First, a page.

Anne will be awarding a box filled with Japanese Chocolates (The main character in the book loves them.) to a randomly drawn commenter during the tour (US ONLY).
The Rafflecopter is below!!!
About the BookSixteen-year-old artist, Erin Van Horn, doesn’t know an Unagi Roll from a Kaiser Roll. But on a dare from her best friend, Tori Mukigawa, she wins a spot as an exchange student at a prestigious Tokyo high school. Once in the land of the rising sun, Erin struggles to learn the culture and deal with a host family from hell. Otosan, the father, stops speaking to her after she “murders” his favorite bonsai tree. The mother, Okasan, believes Erin’s evil because she’s left-handed and their son is an Elvis impersonator who is convinced Erin’s the spitting image of Priscilla if only she’d dye her blonde hair black, and become his child bride.
But Erin has a bigger problem than her crazy host family when she faces the ultimate dare from Tori—a to-do list.Racked with guilt for winning the spot that should have gone to her best friend, Erin is determined to complete the list. All she has to do is find a rock star boyfriend, (sure, there’s one on every street corner), apprentice under a famous Japanese artist, (no problem, they’ll be listed in the Tokyo Yellow Pages) and visit Tori’s long lost relatives to find out what’s hidden in the family closet. So what if the only words she knows in Japanese are, “Excuse me eat pretty idiot.” How hard could it be?
A Japanese guy in his early twenties with a mop of long hair and a goatee blocked my way. Dressed in a black leather jacket and skinny jeans, all he needed was a guitar, and the rocker look would be complete. I stood speechless. He was the kind of guy that never talked to me back home.
He stretched out his hand and said. “Names Kenzo.”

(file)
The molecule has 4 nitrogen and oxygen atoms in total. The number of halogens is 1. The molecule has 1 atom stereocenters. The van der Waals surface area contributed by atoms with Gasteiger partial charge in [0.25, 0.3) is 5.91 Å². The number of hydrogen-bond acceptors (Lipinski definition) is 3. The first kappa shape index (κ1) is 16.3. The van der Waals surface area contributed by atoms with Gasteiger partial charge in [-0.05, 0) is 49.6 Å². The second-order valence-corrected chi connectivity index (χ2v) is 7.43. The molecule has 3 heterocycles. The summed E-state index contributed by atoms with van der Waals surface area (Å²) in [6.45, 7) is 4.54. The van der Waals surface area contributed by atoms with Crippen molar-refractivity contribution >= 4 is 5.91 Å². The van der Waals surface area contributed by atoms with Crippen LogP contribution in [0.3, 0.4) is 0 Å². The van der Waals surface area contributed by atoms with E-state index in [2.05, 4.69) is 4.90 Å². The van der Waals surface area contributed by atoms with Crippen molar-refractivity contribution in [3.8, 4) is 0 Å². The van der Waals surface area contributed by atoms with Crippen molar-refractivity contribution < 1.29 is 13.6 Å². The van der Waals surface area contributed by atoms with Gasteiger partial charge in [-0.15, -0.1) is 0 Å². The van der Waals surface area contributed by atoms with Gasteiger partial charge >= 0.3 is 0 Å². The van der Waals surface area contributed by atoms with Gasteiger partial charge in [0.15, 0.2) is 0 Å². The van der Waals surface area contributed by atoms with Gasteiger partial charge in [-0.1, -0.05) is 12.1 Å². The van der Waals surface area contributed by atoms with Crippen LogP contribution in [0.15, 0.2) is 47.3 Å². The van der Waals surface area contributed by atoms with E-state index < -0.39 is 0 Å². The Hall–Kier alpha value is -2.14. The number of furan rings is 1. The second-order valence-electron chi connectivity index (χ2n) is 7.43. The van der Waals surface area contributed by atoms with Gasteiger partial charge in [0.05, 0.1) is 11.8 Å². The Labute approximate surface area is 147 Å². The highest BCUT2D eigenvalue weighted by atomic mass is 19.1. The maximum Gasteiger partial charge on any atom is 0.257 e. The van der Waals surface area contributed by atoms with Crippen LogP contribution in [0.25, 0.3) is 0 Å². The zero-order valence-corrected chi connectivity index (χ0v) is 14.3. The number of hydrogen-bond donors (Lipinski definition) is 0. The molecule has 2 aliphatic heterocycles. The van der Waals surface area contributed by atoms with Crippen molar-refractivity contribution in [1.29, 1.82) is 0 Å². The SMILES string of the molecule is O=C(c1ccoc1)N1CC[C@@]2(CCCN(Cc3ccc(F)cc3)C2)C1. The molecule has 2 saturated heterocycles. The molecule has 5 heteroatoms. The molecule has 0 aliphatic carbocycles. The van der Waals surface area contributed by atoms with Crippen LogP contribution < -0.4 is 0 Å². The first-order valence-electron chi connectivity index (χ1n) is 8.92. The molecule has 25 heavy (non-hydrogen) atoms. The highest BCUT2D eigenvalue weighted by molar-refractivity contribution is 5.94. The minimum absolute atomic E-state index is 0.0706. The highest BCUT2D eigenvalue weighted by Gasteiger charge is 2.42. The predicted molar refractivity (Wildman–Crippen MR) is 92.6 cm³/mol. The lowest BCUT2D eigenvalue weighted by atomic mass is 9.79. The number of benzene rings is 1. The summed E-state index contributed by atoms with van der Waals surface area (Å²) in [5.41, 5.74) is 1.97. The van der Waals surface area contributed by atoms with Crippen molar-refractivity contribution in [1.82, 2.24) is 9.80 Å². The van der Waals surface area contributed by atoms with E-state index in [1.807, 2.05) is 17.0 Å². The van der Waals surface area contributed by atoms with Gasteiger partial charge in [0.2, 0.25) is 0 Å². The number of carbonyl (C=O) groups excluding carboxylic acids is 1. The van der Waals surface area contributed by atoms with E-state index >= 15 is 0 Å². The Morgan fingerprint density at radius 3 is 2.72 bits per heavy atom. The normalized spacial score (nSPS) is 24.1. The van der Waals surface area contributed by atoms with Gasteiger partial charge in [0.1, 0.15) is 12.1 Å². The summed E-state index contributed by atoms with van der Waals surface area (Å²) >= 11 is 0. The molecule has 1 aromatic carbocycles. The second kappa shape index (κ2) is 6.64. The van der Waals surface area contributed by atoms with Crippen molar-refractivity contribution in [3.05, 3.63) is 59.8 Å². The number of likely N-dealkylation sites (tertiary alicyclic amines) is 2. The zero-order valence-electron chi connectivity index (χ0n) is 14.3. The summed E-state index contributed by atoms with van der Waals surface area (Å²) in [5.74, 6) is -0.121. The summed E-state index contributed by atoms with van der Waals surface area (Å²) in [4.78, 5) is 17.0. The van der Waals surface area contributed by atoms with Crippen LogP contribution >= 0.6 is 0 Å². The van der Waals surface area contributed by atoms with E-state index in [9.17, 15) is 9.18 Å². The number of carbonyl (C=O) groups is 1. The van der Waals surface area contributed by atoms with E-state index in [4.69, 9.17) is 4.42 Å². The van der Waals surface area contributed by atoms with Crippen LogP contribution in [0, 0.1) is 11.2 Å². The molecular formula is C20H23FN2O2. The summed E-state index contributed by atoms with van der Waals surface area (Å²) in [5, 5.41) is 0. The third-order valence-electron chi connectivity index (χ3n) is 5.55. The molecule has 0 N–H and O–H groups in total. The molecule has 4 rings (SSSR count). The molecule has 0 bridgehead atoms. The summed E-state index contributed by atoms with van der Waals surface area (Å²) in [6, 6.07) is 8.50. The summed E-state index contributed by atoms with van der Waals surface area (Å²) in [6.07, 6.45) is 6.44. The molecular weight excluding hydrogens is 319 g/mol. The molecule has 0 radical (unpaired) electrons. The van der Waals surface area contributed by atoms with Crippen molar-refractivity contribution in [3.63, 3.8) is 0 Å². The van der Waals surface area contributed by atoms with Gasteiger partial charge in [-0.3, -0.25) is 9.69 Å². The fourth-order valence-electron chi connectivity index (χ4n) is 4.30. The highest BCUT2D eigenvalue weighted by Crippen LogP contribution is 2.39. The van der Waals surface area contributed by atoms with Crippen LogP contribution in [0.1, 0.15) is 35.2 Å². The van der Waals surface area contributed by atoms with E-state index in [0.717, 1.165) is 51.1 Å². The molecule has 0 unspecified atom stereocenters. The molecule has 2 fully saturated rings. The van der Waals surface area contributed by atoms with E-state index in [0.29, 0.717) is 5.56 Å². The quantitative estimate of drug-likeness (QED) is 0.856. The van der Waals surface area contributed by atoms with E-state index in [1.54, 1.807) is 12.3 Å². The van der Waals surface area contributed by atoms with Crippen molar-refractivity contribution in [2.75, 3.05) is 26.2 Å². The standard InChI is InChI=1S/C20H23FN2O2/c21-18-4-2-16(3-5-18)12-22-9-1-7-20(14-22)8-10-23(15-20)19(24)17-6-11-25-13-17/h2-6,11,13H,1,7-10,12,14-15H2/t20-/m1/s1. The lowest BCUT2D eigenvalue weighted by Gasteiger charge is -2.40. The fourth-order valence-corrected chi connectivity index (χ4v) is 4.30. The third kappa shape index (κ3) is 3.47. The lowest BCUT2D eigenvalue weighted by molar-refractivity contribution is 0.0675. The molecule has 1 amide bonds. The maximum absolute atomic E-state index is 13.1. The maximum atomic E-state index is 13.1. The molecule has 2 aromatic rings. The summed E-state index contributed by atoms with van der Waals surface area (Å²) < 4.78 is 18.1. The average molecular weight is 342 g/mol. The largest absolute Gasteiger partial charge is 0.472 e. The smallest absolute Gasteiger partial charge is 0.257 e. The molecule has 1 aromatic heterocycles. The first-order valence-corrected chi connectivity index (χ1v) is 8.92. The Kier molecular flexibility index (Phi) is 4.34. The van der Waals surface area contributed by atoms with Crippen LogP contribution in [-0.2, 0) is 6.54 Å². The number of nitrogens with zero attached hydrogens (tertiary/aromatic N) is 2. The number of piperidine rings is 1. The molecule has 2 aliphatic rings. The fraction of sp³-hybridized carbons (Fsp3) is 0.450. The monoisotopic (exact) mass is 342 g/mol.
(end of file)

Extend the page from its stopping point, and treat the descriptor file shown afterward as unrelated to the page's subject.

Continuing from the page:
I managed to squeak out, “Erin…. Um… American who’s totally lost.” Just as I was about to let go of his hand, water dripped down my arm onto his watch.
“Hey, I know it’s a sizzling summer but you’re soaked.”
“I had a little accident with a water bottle.”
His eyes moved up and down my body like a scanner. “I can see that.”
His stare confirmed I still looked like a wet T-shirt contestant.
“I was headed to Seda Academy and got lost. I couldn’t find anyone who could speak English to help me. Until… you.”
“You don’t speak any Japanese?”
“Only five words.” I gave him a smile and said in Japanese, “Excuse me, eat pretty idiot.”
Review by Elyah
To me Anne Van's book Tokyo Dare was a well written but, it felt unfinished, it felt like there was more to the story then what she put down. Although I think any fifteen year old would enjoy this book.
Some of my favorite parts from the book are 'I gave him a smile and said in Japanese, “Excuse me, eat pretty idiot.” and “I’m happy to report the Mickey D’s is just ahead. By the way, the locals call it Macu Donudo. That’s Janglish.”
Meet the Author
Anne Van is an artist, fashionista, turned writer. She has a Masters Degree in Fine Art and attended Waseda University in Tokyo Japan on a scholarship. She has exhibited her artwork all over the United States and one of her works was displayed in a museum in Picasso’s hometown of Malaga, Spain. After several years toiling as a fine artist, she switched gears to pursue another passion, fashion. Anne graduated from FIDM in Los Angeles and designed sportswear for major retailers. All the while she heard stories in her head. So one day she quit fashion and finally put her stories on paper. Since then Anne has published an article in a national magazine and an award winning travel story about her time living in Tokyo, Japan. She has also published short fiction. Anne continues to write the stories that fill her head. She lives in a Victorian home in a historic landmark district in Pasadena, California along with three rescue cats, including one that has six toes, and her TV composer husband who thankfully doesn’t.